Univariate statistical analysis exposed that a decreased Quick test value (<70%) at time of diagnosis was related to better hearing gain. The Quick prothrombin time test still is the basis for monitoring anticoagulant therapy in many countries worldwide [19]. Unfortunately, International normalized ratio (INR) values were not available for the majority of patients. INR values would have the advantage that the data would have been directly comparable to data from other laboratories. Seventeen (10%) of the patients with SSNHL (initial hearing loss of these patients was 65.4 ± 30.1 dB; 7 patients with initial loss ≥60 dB) had a decreased Quick value because of anticoagulant therapy in accordance to anticoagulation guidelines for cardiac diseases, history of stroke, peripheral arterial disease, or venous thromboembolism. Only patients under anticoagulant therapy showed decreased Quick values. The anticoagulant therapy was sustained during treatment of SSNHL holding Quick values in the therapeutic range (data not shown). The antithrombotic effects of the anticoagulants decrease the viscosity of the plasma. We speculate that the combination of the SSNHL therapy with the anticoagulant therapy significantly improved the microcirculatory blood flow of the inner ear. In turn, this supports the theory that a vascular impairment with disturbance of the inner ear microcirculation is at least in some patients with SSNHL a causative factor [20, 21].

Even more striking was the prognostic effect of fibrinogen at time of diagnosis on the hearing gain as this parameter remained also significantly relevant in the multivariate analysis. A quarter of patients had elevated fibrinogen values at time of SSNHL diagnosis. It has been widely accepted that hyperfibrinogenemia is an independent risk factor for cardiovascular diseases [2]. Fibrinogen is the substrate for thrombin and represents the final step in the coagulation cascade and is essential for platelet aggregation [22]. Furthermore, hyperfibrinogenemia seems to be a risk factor for SSNHL [23, 24]. This was the basis to introduce fibrinogen apheresis as treatment option for SSNHL [9]. Recently, it has been shown in guinea pigs that acute hyperfibrinogenemia has a direct negative impact on the cochlear microcirculation [25]. We hypothesize that patients with hyperfibrinogenemia in the present study sample had a better outcome because a vascular factor/event triggered the SSNHL. The treatment regime used primarily was designed to improve the rheological blood performance with the aim to improve the cochlear microcirculation [26].

If fibrinogen is qualified to be a biomarker for treatment selection has to be proven by further prospective trials. In deployment of the assumption that SSNHL is an umbrella term for a disease with several causative factors, such biomarkers are needed at least to select patients with vascular origin of SSNHL as only these patients can profit optimally from vascular therapy regimes.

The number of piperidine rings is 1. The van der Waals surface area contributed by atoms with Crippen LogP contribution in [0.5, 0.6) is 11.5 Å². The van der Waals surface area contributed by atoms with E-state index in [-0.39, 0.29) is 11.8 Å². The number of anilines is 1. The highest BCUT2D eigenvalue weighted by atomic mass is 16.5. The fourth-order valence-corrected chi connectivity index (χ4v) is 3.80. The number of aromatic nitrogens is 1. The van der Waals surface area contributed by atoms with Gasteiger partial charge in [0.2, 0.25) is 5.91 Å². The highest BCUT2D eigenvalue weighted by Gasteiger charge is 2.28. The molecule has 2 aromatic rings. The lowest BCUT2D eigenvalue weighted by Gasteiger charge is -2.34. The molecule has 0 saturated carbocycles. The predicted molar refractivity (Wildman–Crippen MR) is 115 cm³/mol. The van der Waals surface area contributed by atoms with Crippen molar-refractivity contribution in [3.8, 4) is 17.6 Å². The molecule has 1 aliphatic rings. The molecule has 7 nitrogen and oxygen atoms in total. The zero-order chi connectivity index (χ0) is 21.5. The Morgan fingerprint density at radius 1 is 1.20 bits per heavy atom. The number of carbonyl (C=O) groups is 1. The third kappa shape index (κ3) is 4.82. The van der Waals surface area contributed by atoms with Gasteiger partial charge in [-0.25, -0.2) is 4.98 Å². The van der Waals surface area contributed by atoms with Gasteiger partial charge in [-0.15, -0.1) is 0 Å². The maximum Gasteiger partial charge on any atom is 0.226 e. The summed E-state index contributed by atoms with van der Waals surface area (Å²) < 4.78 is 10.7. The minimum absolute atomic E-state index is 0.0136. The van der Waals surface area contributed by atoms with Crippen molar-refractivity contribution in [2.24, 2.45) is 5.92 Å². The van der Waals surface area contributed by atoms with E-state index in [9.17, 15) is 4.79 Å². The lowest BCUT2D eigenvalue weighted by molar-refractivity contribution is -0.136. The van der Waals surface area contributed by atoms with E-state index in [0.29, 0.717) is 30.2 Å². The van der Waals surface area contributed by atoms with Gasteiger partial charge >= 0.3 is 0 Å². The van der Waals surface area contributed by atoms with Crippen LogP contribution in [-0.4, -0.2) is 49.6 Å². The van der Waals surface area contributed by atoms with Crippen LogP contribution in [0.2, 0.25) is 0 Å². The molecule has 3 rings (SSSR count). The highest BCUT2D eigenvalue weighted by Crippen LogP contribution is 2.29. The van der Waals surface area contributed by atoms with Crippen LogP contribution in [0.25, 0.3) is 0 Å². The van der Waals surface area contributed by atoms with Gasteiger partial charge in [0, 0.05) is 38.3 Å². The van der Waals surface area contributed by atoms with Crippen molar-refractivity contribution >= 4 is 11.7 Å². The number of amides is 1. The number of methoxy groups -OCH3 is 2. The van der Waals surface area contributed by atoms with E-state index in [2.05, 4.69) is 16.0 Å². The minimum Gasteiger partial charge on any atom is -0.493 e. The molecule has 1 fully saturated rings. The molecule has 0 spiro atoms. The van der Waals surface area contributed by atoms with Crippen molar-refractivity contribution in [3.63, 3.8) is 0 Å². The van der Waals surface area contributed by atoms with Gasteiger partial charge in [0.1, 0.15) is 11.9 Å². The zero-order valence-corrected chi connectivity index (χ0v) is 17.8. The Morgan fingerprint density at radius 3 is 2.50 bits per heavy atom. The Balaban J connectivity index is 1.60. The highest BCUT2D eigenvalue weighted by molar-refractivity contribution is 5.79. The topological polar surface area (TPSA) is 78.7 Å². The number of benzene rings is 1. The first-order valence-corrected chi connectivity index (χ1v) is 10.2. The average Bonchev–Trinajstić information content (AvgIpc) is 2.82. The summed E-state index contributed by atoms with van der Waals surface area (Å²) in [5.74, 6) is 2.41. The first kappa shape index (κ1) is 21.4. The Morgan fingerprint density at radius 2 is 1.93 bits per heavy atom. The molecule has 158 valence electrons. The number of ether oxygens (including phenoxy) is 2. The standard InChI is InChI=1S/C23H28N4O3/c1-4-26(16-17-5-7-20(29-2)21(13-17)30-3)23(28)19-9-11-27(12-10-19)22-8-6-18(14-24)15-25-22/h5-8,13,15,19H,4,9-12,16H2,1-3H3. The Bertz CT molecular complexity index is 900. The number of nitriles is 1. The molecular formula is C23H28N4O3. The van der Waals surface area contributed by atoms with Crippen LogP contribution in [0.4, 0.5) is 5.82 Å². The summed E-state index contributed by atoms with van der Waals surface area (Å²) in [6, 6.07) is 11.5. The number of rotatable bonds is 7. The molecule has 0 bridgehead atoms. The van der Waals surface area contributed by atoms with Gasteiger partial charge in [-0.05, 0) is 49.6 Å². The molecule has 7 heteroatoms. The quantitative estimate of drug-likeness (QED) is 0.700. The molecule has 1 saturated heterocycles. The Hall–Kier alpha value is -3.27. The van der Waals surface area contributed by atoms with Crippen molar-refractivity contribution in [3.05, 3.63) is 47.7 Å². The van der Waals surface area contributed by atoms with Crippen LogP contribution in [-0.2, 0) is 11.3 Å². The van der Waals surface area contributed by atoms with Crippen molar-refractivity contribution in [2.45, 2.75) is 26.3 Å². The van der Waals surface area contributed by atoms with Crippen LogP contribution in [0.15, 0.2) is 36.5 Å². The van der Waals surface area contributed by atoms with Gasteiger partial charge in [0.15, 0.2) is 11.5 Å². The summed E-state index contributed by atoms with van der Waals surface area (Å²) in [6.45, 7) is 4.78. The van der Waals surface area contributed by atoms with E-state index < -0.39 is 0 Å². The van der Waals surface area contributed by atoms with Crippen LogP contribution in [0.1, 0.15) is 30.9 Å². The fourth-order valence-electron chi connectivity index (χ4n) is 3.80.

The presented cohort study on 173 patients with SSNHL revealed that beside clinical and audiological factors also the laboratory markers: decreased Quick test value and a hyperfibrinogenemia were positive prognostic markers for better outcome using a treatment regime mainly intending to improve the cochlear microcirculation. Therefore, hyperfibrinogenemia is not only a risk factor for SSNHL but also a positive prognostic marker of outcome when using a rheological regime to treat SSNHL. Especially fibrinogen seems to be an interesting candidate as biomarker for better patient selection for treatment regimens of SSNHL focusing on the refinement of cochlear microcirculation.



Sudden sensorineural hearing loss


Pure tone audiometry


Mean corpuscular volume


Mean corpuscular hemoglobin


Mean corpuscular hemoglobin concentration


C-reactive protein


Low density lipoprotein


High density lipoprotein


Activated partial thromboplastin time


Standard deviation






Partial thromboplastin time


103 cells per liter


109 cells per liter


Brainstem electrical response audiometry


Magnetic resonance imaging.


  1. Stachler RJ, Chandrasekhar SS, Archer SM, Rosenfeld RM, Schwartz SR, Barrs DM, Brown SR, Fife TD, Ford P, Ganiats TG, Hollingsworth DB, Lewandowski CA, Montano JJ, Saunders JE, Tucci DL, Valente M, Warren BE, Yaremchuk KL, Robertson PJ: Clinical practice guideline: sudden hearing loss. Otolaryngol Head Neck Surg. 2012, 146 (Suppl): S1-S35.

    Article  PubMed  Google Scholar 

  2. Byl FM: Sudden hearing loss: eight years’ experience and suggested prognostic table. Laryngoscope. 1984, 94: 647-661.

    Article  PubMed  Google Scholar 

  3. Egli Gallo D, Khojasteh E, Gloor M, Hegemann SC: Effectiveness of systemic high-dose dexamethasone therapy for idiopathic sudden sensorineural hearing loss. Audiol Neurootol. 2013, 18: 161-170. 10.1159/000346938.

    Article  CAS  PubMed  Google Scholar 

  4. Chau JK, Lin JR, Atashband S, Irvine RA, Westerberg BD: Systematic review of the evidence for the etiology of adult sudden sensorineural hearing loss. Laryngoscope. 2010, 120: 1011-1021.

    Article  PubMed  Google Scholar 

  5. Cvorovic L, Deric D, Probst R, Hegemann S: Prognostic model for predicting hearing recovery in idiopathic sudden sensorineural hearing loss. Otol Neurotol. 2008, 29: 464-469. 10.1097/MAO.0b013e31816fdcb4.

    Article  PubMed  Google Scholar 

  6. D’Hoore W, Sicotte C, Tilquin C: Risk adjustment in outcome assessment: the Charlson comorbidity index. Meth Inf Med. 1993, 32: 382-387.

    Google Scholar 

  7. Michel O: [The revised version of the german guidelines “sudden idiopathic sensorineural hearing loss”]. Laryngorhinootologie. 2011, 90: 290-293. 10.1055/s-0031-1273721.

    Article  CAS  PubMed  Google Scholar